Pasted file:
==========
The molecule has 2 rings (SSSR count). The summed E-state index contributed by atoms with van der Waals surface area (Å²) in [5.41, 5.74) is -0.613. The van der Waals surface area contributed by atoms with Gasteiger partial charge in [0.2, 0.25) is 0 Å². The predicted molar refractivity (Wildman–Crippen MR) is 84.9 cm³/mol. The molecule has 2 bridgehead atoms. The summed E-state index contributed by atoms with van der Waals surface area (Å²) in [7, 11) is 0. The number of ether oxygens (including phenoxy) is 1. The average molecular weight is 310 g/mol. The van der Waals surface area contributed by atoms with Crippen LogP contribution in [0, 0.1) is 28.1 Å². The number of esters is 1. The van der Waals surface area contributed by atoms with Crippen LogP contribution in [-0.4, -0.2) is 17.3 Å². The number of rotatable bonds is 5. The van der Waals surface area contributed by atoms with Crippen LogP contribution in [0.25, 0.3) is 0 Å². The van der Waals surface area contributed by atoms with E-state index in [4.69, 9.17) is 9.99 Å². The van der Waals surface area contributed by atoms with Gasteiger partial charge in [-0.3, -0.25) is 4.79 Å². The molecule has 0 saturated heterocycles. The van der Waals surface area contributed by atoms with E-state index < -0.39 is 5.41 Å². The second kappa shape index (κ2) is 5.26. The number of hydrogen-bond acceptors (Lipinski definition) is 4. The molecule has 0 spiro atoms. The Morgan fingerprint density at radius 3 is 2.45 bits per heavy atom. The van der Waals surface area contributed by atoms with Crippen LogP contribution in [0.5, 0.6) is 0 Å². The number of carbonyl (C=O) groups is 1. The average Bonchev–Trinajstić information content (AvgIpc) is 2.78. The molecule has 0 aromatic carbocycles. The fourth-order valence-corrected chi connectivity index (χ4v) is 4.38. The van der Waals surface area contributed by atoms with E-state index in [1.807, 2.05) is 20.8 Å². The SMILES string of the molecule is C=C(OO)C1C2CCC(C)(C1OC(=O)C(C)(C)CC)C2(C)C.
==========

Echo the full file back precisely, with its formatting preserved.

The molecule has 2 rings (SSSR count). The summed E-state index contributed by atoms with van der Waals surface area (Å²) in [5.41, 5.74) is -0.613. The van der Waals surface area contributed by atoms with Gasteiger partial charge in [0.2, 0.25) is 0 Å². The predicted molar refractivity (Wildman–Crippen MR) is 84.9 cm³/mol. The molecule has 2 bridgehead atoms. The summed E-state index contributed by atoms with van der Waals surface area (Å²) in [7, 11) is 0. The number of ether oxygens (including phenoxy) is 1. The average molecular weight is 310 g/mol. The van der Waals surface area contributed by atoms with Crippen LogP contribution in [0, 0.1) is 28.1 Å². The number of esters is 1. The van der Waals surface area contributed by atoms with Crippen LogP contribution in [-0.4, -0.2) is 17.3 Å². The number of rotatable bonds is 5. The van der Waals surface area contributed by atoms with Crippen LogP contribution in [0.25, 0.3) is 0 Å². The van der Waals surface area contributed by atoms with E-state index in [4.69, 9.17) is 9.99 Å². The van der Waals surface area contributed by atoms with Gasteiger partial charge in [-0.3, -0.25) is 4.79 Å². The molecule has 0 saturated heterocycles. The van der Waals surface area contributed by atoms with E-state index < -0.39 is 5.41 Å². The second kappa shape index (κ2) is 5.26. The number of hydrogen-bond acceptors (Lipinski definition) is 4. The molecule has 0 spiro atoms. The Morgan fingerprint density at radius 3 is 2.45 bits per heavy atom. The van der Waals surface area contributed by atoms with Crippen LogP contribution in [0.5, 0.6) is 0 Å². The number of carbonyl (C=O) groups is 1. The average Bonchev–Trinajstić information content (AvgIpc) is 2.78. The molecule has 0 aromatic carbocycles. The fourth-order valence-corrected chi connectivity index (χ4v) is 4.38. The van der Waals surface area contributed by atoms with E-state index in [1.807, 2.05) is 20.8 Å². The SMILES string of the molecule is C=C(OO)C1C2CCC(C)(C1OC(=O)C(C)(C)CC)C2(C)C.